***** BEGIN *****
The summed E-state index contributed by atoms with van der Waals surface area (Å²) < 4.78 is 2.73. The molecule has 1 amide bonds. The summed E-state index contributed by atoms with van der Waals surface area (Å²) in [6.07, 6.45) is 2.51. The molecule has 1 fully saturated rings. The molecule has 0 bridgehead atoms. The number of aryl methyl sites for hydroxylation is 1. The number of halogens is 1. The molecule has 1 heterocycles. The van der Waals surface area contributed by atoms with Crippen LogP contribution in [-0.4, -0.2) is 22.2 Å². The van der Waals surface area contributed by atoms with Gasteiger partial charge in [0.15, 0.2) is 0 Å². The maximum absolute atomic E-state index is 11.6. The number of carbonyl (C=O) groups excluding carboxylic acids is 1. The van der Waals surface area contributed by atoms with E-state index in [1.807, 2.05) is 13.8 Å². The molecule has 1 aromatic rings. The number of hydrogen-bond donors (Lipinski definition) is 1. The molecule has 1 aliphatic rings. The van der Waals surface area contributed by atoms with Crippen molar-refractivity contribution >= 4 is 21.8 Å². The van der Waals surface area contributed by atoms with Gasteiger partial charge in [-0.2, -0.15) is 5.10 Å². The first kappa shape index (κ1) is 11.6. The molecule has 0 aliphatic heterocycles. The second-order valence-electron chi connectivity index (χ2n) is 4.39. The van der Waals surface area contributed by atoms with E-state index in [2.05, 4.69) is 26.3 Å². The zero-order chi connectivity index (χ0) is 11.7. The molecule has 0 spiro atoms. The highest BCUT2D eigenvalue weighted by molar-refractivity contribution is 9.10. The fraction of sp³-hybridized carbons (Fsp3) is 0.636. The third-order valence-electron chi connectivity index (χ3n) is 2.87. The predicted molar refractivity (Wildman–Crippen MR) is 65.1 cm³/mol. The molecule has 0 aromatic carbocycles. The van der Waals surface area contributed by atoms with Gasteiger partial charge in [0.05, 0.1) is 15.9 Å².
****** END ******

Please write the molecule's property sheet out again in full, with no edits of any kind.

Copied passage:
The summed E-state index contributed by atoms with van der Waals surface area (Å²) < 4.78 is 2.73. The molecule has 1 amide bonds. The summed E-state index contributed by atoms with van der Waals surface area (Å²) in [6.07, 6.45) is 2.51. The molecule has 1 fully saturated rings. The molecule has 0 bridgehead atoms. The number of aryl methyl sites for hydroxylation is 1. The number of halogens is 1. The molecule has 1 heterocycles. The van der Waals surface area contributed by atoms with Crippen LogP contribution in [-0.4, -0.2) is 22.2 Å². The van der Waals surface area contributed by atoms with Gasteiger partial charge in [0.15, 0.2) is 0 Å². The maximum absolute atomic E-state index is 11.6. The number of carbonyl (C=O) groups excluding carboxylic acids is 1. The van der Waals surface area contributed by atoms with E-state index in [1.807, 2.05) is 13.8 Å². The molecule has 1 aromatic rings. The number of hydrogen-bond donors (Lipinski definition) is 1. The molecule has 1 aliphatic rings. The van der Waals surface area contributed by atoms with Crippen molar-refractivity contribution >= 4 is 21.8 Å². The van der Waals surface area contributed by atoms with Gasteiger partial charge in [-0.2, -0.15) is 5.10 Å². The first kappa shape index (κ1) is 11.6. The molecule has 0 aliphatic heterocycles. The second-order valence-electron chi connectivity index (χ2n) is 4.39. The van der Waals surface area contributed by atoms with E-state index in [2.05, 4.69) is 26.3 Å². The zero-order chi connectivity index (χ0) is 11.7. The molecule has 0 spiro atoms. The highest BCUT2D eigenvalue weighted by molar-refractivity contribution is 9.10. The fraction of sp³-hybridized carbons (Fsp3) is 0.636. The third-order valence-electron chi connectivity index (χ3n) is 2.87. The predicted molar refractivity (Wildman–Crippen MR) is 65.1 cm³/mol. The molecule has 0 aromatic carbocycles. The van der Waals surface area contributed by atoms with Gasteiger partial charge in [0.05, 0.1) is 15.9 Å².